Tasneem Madani, a student teacher in the district, supported the resolution and stressed its importance, saying that “our students are watching us.”

“It is my responsibility, particularly as an English teacher, to help students develop the skills to engage in informed academic dialogue in safe spaces,” Madani said at Wednesday’s meeting.

I can’t help but think this resolution is just another way to help teachers bring in subjects that are used as indoctrination, not instruction. An English teacher, for example, doesn’t seem like the correct instructor to be talking about the Israel-Hamas war. It seems to me that the war would fall more into the scope of a history class, for example. Michigan has a large Muslim population and they have threatened to not support Joe Biden’s re-election over his support of Israel. Why is the school board dragging the students into the dispute among adults?

Other school districts have considered such resolutions since the war began. The Oakland (CA) Unified School District considered such a resolution, which also called for the release of the hostages but it has not been passed. Ann Arbor is divided on the war. The war is a divisive issue everywhere.

Nearly 6,500 Jewish students attend the University of Michigan, a total of 15% of its entire student population, according to the University of Michigan Hillel. A significant number of Arab American students also attend the university, which is near one of the largest Muslim populations in the nation.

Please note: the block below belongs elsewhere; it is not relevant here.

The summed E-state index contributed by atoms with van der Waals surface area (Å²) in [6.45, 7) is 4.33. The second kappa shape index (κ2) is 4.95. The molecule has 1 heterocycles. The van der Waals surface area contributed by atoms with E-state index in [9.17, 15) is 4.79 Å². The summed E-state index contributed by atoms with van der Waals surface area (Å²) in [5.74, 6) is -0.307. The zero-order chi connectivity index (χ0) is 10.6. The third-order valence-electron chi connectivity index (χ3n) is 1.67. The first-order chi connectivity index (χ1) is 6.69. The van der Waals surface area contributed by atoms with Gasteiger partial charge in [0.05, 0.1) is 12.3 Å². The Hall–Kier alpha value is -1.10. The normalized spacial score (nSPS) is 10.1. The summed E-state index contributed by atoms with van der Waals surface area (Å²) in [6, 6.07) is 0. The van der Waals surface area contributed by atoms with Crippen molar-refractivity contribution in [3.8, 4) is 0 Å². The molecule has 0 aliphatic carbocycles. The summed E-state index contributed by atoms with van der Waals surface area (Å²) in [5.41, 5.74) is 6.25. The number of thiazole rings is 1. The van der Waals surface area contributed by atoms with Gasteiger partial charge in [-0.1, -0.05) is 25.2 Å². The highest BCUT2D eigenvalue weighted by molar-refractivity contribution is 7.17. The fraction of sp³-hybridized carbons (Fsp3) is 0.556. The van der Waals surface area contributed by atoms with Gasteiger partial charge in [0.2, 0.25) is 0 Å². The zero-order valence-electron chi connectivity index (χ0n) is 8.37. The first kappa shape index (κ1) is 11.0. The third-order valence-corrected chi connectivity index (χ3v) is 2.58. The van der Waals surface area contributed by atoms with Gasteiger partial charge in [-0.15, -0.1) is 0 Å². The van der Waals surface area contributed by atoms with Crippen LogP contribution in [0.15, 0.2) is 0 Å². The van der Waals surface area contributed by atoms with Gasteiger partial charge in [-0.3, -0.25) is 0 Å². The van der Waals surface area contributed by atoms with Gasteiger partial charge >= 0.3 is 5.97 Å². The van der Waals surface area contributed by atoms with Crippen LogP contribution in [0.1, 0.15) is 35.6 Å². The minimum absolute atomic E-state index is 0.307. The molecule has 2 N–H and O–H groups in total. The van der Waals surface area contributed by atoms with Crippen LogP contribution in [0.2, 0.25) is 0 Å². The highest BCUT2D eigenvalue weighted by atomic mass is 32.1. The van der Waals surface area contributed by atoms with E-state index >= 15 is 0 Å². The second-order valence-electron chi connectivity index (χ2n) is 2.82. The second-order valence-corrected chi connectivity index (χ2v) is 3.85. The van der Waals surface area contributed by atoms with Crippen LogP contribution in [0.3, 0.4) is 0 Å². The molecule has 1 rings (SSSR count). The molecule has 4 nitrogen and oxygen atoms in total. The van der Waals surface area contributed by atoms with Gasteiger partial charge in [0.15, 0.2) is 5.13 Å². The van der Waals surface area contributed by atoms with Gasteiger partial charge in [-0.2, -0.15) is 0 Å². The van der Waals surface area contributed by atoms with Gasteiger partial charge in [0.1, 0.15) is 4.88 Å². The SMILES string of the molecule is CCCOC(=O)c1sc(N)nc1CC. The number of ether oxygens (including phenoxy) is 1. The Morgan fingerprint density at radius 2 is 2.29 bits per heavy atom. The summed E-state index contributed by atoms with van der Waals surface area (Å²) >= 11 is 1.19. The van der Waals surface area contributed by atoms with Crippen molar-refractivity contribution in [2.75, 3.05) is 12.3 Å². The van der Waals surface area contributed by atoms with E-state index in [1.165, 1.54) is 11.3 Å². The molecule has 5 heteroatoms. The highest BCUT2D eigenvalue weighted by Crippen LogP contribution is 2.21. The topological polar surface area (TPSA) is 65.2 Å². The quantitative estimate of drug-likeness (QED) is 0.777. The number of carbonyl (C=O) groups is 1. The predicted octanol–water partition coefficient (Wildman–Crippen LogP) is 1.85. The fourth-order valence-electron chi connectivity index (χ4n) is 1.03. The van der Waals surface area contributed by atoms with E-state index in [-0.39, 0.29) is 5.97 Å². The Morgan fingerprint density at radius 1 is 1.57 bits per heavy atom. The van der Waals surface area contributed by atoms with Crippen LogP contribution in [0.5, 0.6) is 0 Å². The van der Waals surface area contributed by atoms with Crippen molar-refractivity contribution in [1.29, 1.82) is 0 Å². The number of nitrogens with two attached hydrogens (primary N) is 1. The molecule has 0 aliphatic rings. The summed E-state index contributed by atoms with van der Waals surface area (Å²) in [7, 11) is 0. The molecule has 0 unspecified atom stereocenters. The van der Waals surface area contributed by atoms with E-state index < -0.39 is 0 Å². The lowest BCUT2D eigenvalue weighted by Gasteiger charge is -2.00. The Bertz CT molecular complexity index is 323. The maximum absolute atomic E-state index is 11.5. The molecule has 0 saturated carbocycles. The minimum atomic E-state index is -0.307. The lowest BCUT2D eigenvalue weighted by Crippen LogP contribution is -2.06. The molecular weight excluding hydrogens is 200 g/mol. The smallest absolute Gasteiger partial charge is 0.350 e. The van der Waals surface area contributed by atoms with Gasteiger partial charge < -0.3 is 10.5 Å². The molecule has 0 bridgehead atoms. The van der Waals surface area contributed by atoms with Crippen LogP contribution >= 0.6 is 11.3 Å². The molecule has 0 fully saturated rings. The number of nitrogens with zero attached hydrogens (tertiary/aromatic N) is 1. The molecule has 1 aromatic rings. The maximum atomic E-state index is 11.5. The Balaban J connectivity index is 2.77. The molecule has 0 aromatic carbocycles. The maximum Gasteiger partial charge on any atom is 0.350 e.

In December, University of Michigan President Santa Ono barred students from voting on two resolutions related to the Israel-Hamas war, calling them “controversial and divisive.” The Michigan chapter of the Council on American-Islamic Relations accused the university of suppressing free speech at the time.

“The proposed resolutions have done more to stoke fear, anger and animosity on our campus than they would ever accomplish as recommendations to the university,” Ono said in an online post at the time.

If such a resolution is not allowed on the college level, why bring it into lower levels of education? It’s more of what we have seen in recent years. Students are being indoctrinated into progressive ideology at young ages. I think it is more proof that schools are politicized to advance the agenda of adults in the community. It is divisive and separates people needlessly. This smacks of the activist teacher unions that are eagerly bringing in social issues and politics instead of concentrating on core subjects in school. Students have fallen behind in many important subjects, like math and reading, since the online learning fiasco during the pandemic. Schools should be concentrating on helping kids catch up on the basics.

A school board calling for a ceasefire in a war is meaningless. It serves to allow those who oppose it to publicly speak out. They can go to a demonstration for that. Leave feckless political actions out of the classroom.